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Wounds prevent further public lashings for Saudi blogger

By Staff Reporter

Saudi authorities have postponed the second round of public flogging of a blogger convicted of insulting Islam, citing medical reasons, according to a leading human rights group.

Amnesty International said authorities delayed administering 50 lashings to Raif Badawi, set to take place yesterday after midday prayers, because his wounds from last week's flogging had not yet healed properly.

Mr Badawi was sentenced in May to 10 years in prison and 1,000 lashes. He had criticised Saudi Arabia's powerful clerics on the liberal blog he founded.

Mr Badawi's first public flogging took place last Friday before dozens of people in the Red Sea city of Jiddah.

The father-of-three was taken to a square outside a mosque in Jeddah, whipped on his back and legs, and taken back to prison.

His case has now been referred to the Supreme Court by the king's office, it's been reported. Raif Badawi's wife Ensaf Haider said the referral, made before he was flogged 50 times last Friday, gave him hope that officials would end his punishment.

The blogger told his wife that he wanted to appear strong during his flogging last week.

"He could hear them shouting 'Allahu Akbar, Allahu Akbar' (God is great) - he wanted to show his strength," she said.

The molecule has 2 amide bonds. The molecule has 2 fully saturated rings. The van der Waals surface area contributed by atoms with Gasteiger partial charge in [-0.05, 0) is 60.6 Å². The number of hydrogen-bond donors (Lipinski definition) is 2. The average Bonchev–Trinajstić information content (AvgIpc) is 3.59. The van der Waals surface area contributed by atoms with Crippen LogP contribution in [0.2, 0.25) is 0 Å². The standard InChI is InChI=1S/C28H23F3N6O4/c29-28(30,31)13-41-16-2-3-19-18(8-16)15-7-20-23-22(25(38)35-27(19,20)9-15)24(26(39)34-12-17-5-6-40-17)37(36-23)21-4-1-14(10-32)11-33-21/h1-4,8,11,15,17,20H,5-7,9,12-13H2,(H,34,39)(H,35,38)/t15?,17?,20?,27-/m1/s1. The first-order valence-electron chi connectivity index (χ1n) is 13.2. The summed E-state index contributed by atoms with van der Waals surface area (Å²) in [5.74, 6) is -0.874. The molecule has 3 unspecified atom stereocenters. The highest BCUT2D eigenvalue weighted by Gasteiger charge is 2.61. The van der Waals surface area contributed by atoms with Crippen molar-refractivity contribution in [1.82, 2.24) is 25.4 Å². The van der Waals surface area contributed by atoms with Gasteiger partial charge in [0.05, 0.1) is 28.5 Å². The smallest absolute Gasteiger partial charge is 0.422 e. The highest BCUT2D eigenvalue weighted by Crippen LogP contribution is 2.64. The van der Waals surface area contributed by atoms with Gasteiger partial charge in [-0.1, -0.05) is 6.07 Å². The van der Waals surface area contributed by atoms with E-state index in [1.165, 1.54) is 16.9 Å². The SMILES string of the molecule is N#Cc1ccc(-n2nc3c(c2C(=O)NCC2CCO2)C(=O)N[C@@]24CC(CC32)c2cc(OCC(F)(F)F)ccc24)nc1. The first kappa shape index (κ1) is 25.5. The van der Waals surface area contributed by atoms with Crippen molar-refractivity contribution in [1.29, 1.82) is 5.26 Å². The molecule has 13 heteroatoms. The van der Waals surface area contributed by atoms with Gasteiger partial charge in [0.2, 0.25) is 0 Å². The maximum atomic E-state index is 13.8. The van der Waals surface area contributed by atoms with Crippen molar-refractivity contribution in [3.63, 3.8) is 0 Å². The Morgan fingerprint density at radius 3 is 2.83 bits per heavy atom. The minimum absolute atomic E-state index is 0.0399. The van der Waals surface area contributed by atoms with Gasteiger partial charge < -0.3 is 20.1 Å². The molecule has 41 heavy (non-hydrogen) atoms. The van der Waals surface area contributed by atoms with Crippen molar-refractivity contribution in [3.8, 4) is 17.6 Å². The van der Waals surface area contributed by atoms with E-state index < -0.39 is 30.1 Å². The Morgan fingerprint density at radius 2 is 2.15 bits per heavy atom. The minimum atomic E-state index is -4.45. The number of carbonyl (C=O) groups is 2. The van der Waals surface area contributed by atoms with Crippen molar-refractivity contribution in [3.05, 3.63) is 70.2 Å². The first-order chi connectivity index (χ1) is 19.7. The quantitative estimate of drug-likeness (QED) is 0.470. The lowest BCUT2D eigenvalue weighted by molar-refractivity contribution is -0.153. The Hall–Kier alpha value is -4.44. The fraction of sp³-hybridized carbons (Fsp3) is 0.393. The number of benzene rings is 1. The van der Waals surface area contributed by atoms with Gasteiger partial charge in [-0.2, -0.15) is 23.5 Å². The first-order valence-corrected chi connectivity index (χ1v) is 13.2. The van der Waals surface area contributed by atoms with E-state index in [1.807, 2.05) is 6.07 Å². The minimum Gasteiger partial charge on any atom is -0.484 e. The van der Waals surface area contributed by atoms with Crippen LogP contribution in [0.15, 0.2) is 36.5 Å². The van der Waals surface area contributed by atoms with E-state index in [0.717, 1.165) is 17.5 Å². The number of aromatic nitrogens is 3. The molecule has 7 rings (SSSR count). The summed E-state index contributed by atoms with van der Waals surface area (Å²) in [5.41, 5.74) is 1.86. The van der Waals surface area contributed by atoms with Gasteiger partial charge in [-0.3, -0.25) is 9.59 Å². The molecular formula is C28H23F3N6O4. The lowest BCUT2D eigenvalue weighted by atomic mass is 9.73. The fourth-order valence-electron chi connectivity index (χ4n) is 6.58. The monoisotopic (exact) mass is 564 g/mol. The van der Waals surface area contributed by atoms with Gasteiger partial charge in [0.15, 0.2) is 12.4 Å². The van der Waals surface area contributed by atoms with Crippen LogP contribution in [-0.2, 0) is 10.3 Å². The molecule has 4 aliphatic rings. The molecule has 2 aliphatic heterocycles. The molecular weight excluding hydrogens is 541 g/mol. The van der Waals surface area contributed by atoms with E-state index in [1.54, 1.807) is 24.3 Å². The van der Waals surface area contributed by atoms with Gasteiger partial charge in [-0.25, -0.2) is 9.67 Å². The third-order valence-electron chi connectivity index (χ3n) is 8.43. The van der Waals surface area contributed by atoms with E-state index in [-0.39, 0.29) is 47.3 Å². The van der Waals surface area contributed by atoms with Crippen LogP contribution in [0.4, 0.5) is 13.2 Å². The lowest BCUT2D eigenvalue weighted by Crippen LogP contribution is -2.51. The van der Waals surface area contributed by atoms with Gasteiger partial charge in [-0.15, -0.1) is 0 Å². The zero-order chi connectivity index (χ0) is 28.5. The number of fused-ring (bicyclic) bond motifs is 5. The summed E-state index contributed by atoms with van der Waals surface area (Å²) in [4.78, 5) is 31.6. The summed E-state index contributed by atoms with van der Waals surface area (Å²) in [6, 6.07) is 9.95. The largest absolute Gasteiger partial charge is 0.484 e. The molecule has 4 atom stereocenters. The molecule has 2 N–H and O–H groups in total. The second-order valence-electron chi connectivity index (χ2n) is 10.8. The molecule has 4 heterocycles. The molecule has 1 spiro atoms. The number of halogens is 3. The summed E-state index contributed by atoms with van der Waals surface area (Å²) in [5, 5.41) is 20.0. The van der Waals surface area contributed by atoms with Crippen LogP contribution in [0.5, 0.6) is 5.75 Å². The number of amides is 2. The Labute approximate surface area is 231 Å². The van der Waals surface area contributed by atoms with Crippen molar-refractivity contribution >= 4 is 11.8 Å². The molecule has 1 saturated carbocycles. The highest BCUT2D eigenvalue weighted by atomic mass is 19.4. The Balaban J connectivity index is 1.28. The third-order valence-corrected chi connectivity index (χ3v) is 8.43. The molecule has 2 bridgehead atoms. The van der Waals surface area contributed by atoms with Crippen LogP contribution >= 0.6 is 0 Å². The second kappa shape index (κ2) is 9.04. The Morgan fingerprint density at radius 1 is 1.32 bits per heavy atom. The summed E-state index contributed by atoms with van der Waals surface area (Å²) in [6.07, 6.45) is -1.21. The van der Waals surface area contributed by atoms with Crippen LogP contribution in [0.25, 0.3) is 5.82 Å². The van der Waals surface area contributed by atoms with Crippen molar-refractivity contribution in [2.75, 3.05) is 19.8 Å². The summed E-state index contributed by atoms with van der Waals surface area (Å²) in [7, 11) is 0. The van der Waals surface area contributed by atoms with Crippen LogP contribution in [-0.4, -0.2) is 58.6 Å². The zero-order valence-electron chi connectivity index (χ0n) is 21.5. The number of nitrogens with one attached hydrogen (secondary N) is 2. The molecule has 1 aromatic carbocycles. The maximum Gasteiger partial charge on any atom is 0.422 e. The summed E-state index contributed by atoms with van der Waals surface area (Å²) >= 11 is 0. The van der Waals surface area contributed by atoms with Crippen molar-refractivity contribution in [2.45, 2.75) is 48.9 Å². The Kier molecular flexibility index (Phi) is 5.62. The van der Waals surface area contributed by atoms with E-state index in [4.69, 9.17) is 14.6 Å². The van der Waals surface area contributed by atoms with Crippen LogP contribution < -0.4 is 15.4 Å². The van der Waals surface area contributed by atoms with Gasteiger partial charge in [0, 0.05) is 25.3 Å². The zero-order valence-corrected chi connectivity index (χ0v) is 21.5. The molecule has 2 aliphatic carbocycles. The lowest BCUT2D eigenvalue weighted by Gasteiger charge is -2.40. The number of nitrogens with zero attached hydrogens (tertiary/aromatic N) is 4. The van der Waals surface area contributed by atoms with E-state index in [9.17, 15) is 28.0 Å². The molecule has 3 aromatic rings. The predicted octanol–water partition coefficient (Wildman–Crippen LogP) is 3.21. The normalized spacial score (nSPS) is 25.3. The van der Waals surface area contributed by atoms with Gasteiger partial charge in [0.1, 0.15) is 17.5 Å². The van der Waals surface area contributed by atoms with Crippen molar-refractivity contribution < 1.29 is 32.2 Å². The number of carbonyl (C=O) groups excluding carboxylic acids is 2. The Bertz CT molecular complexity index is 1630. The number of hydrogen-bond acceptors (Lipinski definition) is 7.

The punishment of Badawin has caused international outcry and been widely condemned by human rights groups and foreign governments.

Badawi established Liberal Saudi Network, a now-closed online forum that sought to encourage debate on religious and political matters in 2008.

In 2012, he was arrested in Jeddah and charged with "insulting Islam through electronic channels" and "going beyond the realm of obedience".

In 2013 he was cleared of apostasy, which could have carried a death sentence.

Saudi Arabia enforces a strict version of Islamic law and does not tolerate political dissent.

It has some of the highest social media usage rates in the region, and has cracked down on domestic online criticism, imposing harsh punishments.

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